The central principle of both flying and operating systems is “what goes up must come down.”
I am told that anyone can take off and fly an airplane, but it takes a lot of training to be able to safely land again. We see lots of videos of UAV’s launching and flying. Not so many videos of clean landings. And watching people playing with drones is always a long series of bad landings.
We can throw in the biomimetic challenge: birds, bugs, bats, everyone has evolved all kinds of cool landings, in all kinds of conditions, all kinds of surfaces, at any angle and even upside down.
What I’m trying to say is that even a non-expert like me can see why landing is an important problem for UAV researchers.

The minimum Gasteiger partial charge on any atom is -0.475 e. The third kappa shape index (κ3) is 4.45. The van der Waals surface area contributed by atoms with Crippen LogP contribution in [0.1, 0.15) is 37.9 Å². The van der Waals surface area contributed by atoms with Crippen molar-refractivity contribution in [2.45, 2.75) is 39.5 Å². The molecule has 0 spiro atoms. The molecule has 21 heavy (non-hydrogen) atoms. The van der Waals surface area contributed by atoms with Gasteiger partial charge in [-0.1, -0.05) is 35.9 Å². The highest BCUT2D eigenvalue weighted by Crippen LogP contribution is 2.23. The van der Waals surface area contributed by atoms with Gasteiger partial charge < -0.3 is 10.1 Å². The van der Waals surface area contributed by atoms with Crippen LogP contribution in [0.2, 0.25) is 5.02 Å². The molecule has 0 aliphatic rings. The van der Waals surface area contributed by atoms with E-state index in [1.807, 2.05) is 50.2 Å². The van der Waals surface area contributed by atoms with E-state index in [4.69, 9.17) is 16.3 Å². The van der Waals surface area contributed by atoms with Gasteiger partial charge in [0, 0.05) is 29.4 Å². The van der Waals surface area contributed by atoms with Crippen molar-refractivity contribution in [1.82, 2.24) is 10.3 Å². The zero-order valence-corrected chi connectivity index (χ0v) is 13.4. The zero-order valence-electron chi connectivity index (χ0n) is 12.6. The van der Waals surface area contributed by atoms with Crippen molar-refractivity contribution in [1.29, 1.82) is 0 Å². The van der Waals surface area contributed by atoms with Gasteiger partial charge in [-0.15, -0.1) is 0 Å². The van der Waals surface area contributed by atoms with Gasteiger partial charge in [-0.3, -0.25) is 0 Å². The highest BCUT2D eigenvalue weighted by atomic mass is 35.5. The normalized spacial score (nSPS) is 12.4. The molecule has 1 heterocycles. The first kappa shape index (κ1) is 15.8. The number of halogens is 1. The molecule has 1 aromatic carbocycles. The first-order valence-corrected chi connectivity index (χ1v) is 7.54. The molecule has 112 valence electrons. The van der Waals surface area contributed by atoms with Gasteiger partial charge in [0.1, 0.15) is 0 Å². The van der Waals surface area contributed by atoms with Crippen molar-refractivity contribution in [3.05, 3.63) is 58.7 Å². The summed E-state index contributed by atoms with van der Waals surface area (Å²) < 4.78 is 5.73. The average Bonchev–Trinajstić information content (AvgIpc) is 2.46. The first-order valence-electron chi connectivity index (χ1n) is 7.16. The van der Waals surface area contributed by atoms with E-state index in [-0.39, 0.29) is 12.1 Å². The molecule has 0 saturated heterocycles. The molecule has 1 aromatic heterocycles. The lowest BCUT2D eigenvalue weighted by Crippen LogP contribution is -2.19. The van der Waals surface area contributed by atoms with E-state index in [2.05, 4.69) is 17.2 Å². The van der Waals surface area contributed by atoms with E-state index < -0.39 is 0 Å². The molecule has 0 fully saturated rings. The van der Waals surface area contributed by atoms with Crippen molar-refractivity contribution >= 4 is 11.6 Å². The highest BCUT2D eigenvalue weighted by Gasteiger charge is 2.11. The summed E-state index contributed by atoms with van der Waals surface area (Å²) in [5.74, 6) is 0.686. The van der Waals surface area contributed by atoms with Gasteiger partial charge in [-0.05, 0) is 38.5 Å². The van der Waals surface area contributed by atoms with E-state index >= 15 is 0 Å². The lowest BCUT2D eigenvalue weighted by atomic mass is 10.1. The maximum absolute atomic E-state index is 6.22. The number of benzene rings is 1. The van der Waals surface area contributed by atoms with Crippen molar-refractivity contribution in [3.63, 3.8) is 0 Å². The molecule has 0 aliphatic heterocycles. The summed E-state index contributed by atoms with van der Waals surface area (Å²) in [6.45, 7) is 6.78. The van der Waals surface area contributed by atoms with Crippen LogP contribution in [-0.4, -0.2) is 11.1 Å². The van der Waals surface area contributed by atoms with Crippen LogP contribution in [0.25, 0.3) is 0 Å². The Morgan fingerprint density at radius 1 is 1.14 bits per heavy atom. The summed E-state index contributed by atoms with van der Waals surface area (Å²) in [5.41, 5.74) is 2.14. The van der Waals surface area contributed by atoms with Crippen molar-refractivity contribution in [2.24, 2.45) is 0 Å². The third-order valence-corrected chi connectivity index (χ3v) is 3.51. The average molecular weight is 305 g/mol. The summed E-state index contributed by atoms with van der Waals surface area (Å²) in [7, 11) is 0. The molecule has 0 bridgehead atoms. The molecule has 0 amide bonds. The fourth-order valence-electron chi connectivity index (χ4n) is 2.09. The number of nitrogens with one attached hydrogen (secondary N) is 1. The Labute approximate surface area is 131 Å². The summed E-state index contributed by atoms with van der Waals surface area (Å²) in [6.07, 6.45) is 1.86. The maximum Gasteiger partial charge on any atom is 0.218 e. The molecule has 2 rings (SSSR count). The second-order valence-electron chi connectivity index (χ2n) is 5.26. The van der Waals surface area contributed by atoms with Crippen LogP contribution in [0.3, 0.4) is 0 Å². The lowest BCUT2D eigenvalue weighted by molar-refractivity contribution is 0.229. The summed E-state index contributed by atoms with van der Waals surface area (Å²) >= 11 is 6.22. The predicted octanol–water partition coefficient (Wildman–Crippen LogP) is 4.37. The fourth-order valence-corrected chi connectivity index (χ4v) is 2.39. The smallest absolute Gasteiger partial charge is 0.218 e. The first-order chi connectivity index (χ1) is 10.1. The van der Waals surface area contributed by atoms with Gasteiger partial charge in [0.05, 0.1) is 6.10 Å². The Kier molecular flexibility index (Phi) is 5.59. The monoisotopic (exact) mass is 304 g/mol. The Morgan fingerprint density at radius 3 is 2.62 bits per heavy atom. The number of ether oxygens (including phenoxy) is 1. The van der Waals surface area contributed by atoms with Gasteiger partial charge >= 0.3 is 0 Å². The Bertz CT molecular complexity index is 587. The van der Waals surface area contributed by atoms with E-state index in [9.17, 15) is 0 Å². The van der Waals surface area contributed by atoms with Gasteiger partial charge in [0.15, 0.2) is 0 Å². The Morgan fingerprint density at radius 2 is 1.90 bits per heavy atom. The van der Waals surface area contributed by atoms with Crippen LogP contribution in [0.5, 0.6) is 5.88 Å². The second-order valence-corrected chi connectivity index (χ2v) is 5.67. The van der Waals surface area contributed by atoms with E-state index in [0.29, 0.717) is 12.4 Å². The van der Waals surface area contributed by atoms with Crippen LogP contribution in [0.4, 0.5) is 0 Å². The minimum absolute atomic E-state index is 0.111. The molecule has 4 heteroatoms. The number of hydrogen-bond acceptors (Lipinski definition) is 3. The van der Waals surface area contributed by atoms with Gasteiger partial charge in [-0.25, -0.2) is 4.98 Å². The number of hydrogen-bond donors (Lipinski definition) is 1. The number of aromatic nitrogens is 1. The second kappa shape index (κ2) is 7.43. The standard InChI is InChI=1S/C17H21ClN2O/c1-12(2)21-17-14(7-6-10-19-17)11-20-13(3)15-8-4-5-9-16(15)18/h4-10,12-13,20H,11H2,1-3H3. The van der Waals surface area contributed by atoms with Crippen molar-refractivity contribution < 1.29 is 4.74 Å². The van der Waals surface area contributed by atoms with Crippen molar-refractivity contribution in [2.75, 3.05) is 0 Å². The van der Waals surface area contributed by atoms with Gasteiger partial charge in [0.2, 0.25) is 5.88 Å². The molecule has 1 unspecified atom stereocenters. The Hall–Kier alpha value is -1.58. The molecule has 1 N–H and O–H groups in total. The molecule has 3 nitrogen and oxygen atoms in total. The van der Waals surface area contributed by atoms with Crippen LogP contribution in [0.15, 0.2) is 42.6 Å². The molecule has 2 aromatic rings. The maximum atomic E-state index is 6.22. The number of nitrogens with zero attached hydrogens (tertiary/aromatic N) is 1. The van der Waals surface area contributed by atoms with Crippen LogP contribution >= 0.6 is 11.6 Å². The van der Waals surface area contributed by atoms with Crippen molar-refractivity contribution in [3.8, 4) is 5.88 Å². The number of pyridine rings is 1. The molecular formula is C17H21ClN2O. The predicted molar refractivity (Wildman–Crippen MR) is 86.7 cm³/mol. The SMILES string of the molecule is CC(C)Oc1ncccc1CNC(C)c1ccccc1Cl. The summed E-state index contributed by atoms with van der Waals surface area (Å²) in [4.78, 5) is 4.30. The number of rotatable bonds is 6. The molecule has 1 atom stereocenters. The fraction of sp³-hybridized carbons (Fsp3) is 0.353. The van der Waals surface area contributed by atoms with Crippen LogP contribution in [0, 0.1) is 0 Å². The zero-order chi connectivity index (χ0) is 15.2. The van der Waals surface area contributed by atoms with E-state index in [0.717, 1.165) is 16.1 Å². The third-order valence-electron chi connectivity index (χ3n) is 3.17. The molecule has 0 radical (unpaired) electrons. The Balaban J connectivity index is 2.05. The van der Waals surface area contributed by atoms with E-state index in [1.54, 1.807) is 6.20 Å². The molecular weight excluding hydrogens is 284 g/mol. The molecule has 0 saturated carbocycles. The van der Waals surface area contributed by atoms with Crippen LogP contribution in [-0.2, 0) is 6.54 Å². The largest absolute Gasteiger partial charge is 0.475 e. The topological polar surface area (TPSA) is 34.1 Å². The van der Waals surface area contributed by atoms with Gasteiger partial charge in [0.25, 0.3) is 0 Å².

Justin Thomas and colleagues have published a study of “aggressive maneuvers for perching” for quad copters. If flies can do it, then we’d like copters to do so, too!
His work has several aspects, including the grippers (‘gecko inspired”, naturally), models of the “landing envelope” using such grippers, and planning algorithms to command the approach path.
This approach is quite general, it “can be extended to any aggressive maneuver.” For instance, I could imagine a ‘perching’ maneuver might be used for gathering environmental samples.
And speaking of landing, this DARPA demo is really cool:
Frankly, I’m surprised this feature wasn’t made standard equipment a long time ago.
- Thomas, Justin, Giuseppe Loianno, Morgan Pope, Elliot W. Hawkes, Matthew A. Estrada, Hao Jiang, Mark R. Cutkosky, and Vijay Kumar, Planning and Control of Aggresive Maneuvers for Perching on Inclined and Vertical Surfaces. 2015.
(Thanks to Evan Ackerman yet again for pointers to these projects.)